Type IIa, which, like slow muscle, is aerobic, rich in mitochondria and capillaries and appears red.
    Type IIx (also known as type IId), which is less dense in mitochondria and myoglobin. This is the fastest muscle type in humans. It can contract more quickly and with a greater amount of force than oxidative muscle, but can sustain only short, anaerobic bursts of activity before muscle contraction becomes painful (often incorrectly attributed to a build-up of lactic acid). N.B. in some books and articles this muscle in humans was, confusingly, called type IIB.[5]
    Type IIb, which is anaerobic, glycolytic, "white" muscle that is even less dense in mitochondria and myoglobin. In small animals like rodents this is the major fast muscle type, explaining the pale color of their flesh."


    3 Marieb, Elaine; Katja Hoehn (2007). Human Anatomy & Physiology (7th ed.). Pearson Benjamin Cummings. p. 317.
    4 Larsson, L; Edström, L; Lindegren, B; Gorza, L; Schiaffino, S (July 1991). "MHC composition and enzyme-histochemical and physiological properties of a novel fast-twitch motor unit type". The American Journal of Physiology 261 (1 pt 1): C93–101. PMID 1858863. Retrieved 2006-06-11.
    5 Smerdu, V; Karsch-Mizrachi, I; Campione, M; Leinwand, L; Schiaffino, S (December 1994). "Type IIx myosin heavy chain transcripts are expressed in type IIb fibers of human skeletal muscle". The American Journal of Physiology 267 (6 pt 1): C1723–1728. PMID 7545970. Retrieved 2006-06-11. Note: Access to full text requires subscription; abstract freely available
     
    Last edited: May 14, 2010
  7. wilcox96

    wilcox96 Mezzo Piano User

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    This is why I appreciate Tony K. Great player...nice cat... and admittedly "human".
     
  8. Dark Knight

    Dark Knight Pianissimo User

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    Rowuk,

    This is a very nice summary for basic skeletal muscle physiology. However, the muscles which control the embouchure are indeed like every other skeletal muscle. Skeletal muscles differ in the “percent” muscle fiber type composition with postural muscles being predominately (not solely) slow twitch muscle. The other skeletal muscles are more of a mixture. There is indeed individual variation that has some fiber types dominating more than normal.

    The other very important critical differentiation is the innervation ratio, which is the "average" number of muscle fibers per motor unit. Muscles that are designed for fine motor control like the hand and eye have relatively small innervation ratio (10s) so they can finely grade force. Muscles such as the biceps have a very high innervation ratio (100s) because it is mechanically designed for speed.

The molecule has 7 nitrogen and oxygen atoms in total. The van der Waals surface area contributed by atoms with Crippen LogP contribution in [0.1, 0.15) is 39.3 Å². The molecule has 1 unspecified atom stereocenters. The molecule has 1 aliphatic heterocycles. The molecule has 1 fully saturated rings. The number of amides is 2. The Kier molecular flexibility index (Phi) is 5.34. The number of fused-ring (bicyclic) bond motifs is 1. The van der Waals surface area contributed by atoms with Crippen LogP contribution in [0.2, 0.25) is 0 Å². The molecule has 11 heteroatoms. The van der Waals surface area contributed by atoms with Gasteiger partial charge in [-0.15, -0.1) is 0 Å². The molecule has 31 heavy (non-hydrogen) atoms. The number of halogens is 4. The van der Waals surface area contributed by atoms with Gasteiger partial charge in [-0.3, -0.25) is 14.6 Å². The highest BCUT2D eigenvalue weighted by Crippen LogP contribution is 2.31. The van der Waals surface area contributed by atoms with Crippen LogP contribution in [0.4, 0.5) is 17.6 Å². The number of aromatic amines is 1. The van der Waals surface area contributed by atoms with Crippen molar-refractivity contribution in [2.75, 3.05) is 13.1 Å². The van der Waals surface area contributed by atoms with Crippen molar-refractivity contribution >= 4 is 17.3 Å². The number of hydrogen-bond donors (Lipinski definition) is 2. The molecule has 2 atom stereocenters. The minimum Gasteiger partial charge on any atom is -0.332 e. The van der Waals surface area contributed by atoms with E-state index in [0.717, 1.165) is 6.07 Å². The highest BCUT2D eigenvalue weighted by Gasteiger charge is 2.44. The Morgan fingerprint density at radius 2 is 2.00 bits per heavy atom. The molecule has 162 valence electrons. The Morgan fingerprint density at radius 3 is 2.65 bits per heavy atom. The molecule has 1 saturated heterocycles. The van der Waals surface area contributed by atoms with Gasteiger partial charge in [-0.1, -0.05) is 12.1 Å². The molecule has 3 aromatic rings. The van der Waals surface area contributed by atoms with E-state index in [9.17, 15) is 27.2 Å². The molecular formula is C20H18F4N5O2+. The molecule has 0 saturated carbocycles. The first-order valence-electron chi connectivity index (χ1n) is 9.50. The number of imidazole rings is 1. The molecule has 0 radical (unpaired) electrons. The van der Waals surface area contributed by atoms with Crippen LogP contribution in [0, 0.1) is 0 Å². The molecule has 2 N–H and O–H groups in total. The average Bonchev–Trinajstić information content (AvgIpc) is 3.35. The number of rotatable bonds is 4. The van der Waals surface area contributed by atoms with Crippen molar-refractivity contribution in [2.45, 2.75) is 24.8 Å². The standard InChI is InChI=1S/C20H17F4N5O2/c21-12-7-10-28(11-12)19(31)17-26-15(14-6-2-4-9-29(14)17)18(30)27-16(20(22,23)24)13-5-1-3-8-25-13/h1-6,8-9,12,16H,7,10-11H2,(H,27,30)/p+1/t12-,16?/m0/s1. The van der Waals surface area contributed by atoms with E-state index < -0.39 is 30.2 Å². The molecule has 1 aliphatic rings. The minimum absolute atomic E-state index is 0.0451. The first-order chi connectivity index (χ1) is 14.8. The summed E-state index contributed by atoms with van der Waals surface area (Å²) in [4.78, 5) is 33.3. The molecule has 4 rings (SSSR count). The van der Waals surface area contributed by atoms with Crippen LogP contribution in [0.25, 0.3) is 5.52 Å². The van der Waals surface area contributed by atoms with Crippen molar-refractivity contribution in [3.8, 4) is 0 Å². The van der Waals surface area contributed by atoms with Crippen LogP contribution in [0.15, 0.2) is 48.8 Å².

The muscles of the embouchure have a very small innervation ratio because fine motor control is expected of them. I believe that you have a high skill level so that you have learned to “efficiently” activate your embouchure muscles to generate a sufficient warm-up in minimal time. During my prime as a weightlifter, I was so efficient at activating my muscles that I required a very minimal warm-up time before a competitive left.

    Both the professional trumpet players and competitive lifters must be ready for maximal performances at a moment’s notice, and the higher skill level helps you break free from the psychological dependence of a warm-up because of neural efficiency. That is, you can mentally (subconsciously) lock-in on your embouchure muscles and activate them, drive them efficiently to a more pliable state.

    However, the muscles of the embouchure are indeed skeletal muscles like other skeletal muscles and they all obey the basics of biophysics and physiology and exhibit a warm up effect. A warm-up is both a mechanical effect for the tissues, metabolic for activation dynamics, and blood flow for metabolic purposes.

    As a trumpet player, my skill-level is very low and I require a longer warm-up than my teacher wants to give me. And, the embrochure muscles do need rest just like in weightlifting, though I am so recultant to do so.

    Best Wishes,

    David
     
    Last edited: May 14, 2010
  9. trickg

    trickg Utimate User

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    Folks, (and I'm not naming names here - if you feel it applies to you, so be it) let's be careful about posting as "facts" what are actually just our own personal beliefs and opinions.

    Body tissue is body tissue - it you overwork it and abuse it, it needs rest and recovery time. Period. That is a fact - not an opinion. That's also why I'll take a day off after a particularly hard blowing party band gig. It has always been this way for - even when I was making my living as a musician and playing for hours nearly every day.
     
  10. kadleck

    kadleck Artist in Residence Staff Member

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    Thanks guys - I'm actually learning something here, on a trumpet forum! Who knew?

    And Brad, who are you calling human? ;-)